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Generic Definitions for Area Distributions (HU, NS, SS, MSA, CE, ID)
Humanities courses focus on creations of the human mind as expressed, for example, in literature, religion, philosophy, music, and the visual and performing arts. Its methods are analytical, critical, and speculative, and can often be contrasted with the quantitative and qualitative methods employed in the social sciences. Examples of humanistic study would include analysis of visual arts, literary forms, aesthetic values, and moral and ethical philosophies. Study in the humanities leads to a better understanding of the human condition and what it means to be human. Such study fosters a deeper appreciation of one or more cultural areas by focusing close attention on exemplary practices or works and how they fit within their larger context. Several fields such as communications, cultural anthropology, history, and linguistics can be studied with either a humanistic or social scientific method.
Natural science courses focus on understanding the natural world through application of the scientific method, which emphasizes observation, experimentation, formation of testable hypotheses about natural phenomena, and testing of those hypotheses. Courses do not have to emphasize all of these areas to qualify. For example, descriptive astronomy courses (emphasizing the observational aspect and the conclusions that can be drawn from those observations), chemistry laboratory courses (emphasizing the experimental aspect), and theoretical physics courses (which lay the groundwork for formation of testable hypotheses about the physical universe) could all lie well within the realm of natural science courses.
Courses that apply the scientific method to the understanding of human behavior would generally not be considered natural science courses, but would fall within the realm of the social sciences. However, courses that seek knowledge about the biological underpinnings of certain aspects of human behavior could well be natural science courses. Some examples would include certain aspects of neuroscience, bio-psychology, and cognition. While there have been many valuable mathematical and statistical tools developed to support the natural sciences, courses that focus primarily on those tools rather than their application to the study of the natural world would more likely fall within the realm of mathematical and symbolic analysis courses.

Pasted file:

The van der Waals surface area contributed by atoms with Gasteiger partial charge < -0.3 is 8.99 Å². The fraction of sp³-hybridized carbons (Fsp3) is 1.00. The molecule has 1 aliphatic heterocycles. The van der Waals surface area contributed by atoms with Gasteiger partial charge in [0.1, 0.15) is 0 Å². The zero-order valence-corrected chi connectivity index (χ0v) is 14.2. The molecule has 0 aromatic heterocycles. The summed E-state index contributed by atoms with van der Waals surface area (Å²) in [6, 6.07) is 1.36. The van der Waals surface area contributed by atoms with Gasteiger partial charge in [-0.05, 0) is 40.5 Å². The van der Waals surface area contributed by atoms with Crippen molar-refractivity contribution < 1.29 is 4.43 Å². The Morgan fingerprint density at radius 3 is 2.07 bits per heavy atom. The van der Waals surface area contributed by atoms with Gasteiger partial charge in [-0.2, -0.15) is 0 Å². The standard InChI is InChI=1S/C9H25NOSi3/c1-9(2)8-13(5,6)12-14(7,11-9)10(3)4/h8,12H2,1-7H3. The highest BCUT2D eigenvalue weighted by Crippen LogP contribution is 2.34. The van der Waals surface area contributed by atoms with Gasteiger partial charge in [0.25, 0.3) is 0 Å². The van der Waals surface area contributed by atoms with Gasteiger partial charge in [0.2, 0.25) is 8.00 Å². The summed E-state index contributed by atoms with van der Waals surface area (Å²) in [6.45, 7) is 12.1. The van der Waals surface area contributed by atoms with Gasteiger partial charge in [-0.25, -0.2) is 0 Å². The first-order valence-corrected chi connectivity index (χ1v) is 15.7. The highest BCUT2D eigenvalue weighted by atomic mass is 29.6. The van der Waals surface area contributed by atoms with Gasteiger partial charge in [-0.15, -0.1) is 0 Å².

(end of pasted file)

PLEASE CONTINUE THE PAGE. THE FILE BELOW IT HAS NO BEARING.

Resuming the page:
Social science courses focus on people and the institutions within which they interact as individuals, and in groups, societies, nations, and states. Social scientists often use qualitative methods, such as ethnography, oral history, and descriptive analysis of archival materials and artifacts. They also use quantitative tools grounded in the scientific method to collect and analyze data, and form testable hypotheses about social phenomena. Examples of quantitative social science would include survey research and economic modeling. Topics studied by social scientists include voting behavior, consumer preferences, academic achievement, and population growth.
The quantitative and qualitative methods employed in the social sciences can often be contrasted with the analytical, critical, and speculative methods used in the humanities that focus on the human condition as expressed, for example, in literature, religion, philosophy, and the visual and performing arts. Several fields such as communications, cultural anthropology, history, and linguistics can be studied with either a humanistic or social scientific method.
MSA courses focus primarily on the mathematical and statistical tools used to support the study of the natural and social sciences. Rather than mathematical manipulation or computation, these courses focus on the methodology used to analyze quantitative information to make decisions, judgments and predictions. This involves defining a problem by means of numerical or geometrical representations of real-world phenomena, determining how to solve it, deducing consequences, formulating alternatives, and predicting outcomes. In addition to mathematics and statistics, MSA courses are taught in a variety of subjects, including astronomy, biology, chemistry, economics, the environment, geological sciences, philosophy, physics, and sociology.
Creative Expression courses entail hands-on activities that allow students to express their creativity through a wide range of arts. This differs from courses in the Humanities (HU) that are taught at a more theoretical or abstract level. For example, HU music courses focus on theory without making sounds or practicing music. CE courses teach students how to apply the theory not only on paper but through playing an instrument, creating sound, composing music, or arranging music. CE courses may address many different mediums, including the performing arts, fine arts, plastic and visual arts architecture, ceramics, metalworking, paper and textiles, woodworking, and glass.
Interdisciplinary courses combine in roughly equal measure the approaches within two or three of the primary distributions (HU, NS, and SS) in order to examine the differences and similarities between disciplines and explore alternative ways of discovering and organizing knowledge. Interdisciplinary work is primarily concerned with crossings and connections between areas of knowledge, inquiry, and method. These courses emphasize critical thinking, team-based intellectual work, and the analytic skills characteristic of each discipline.
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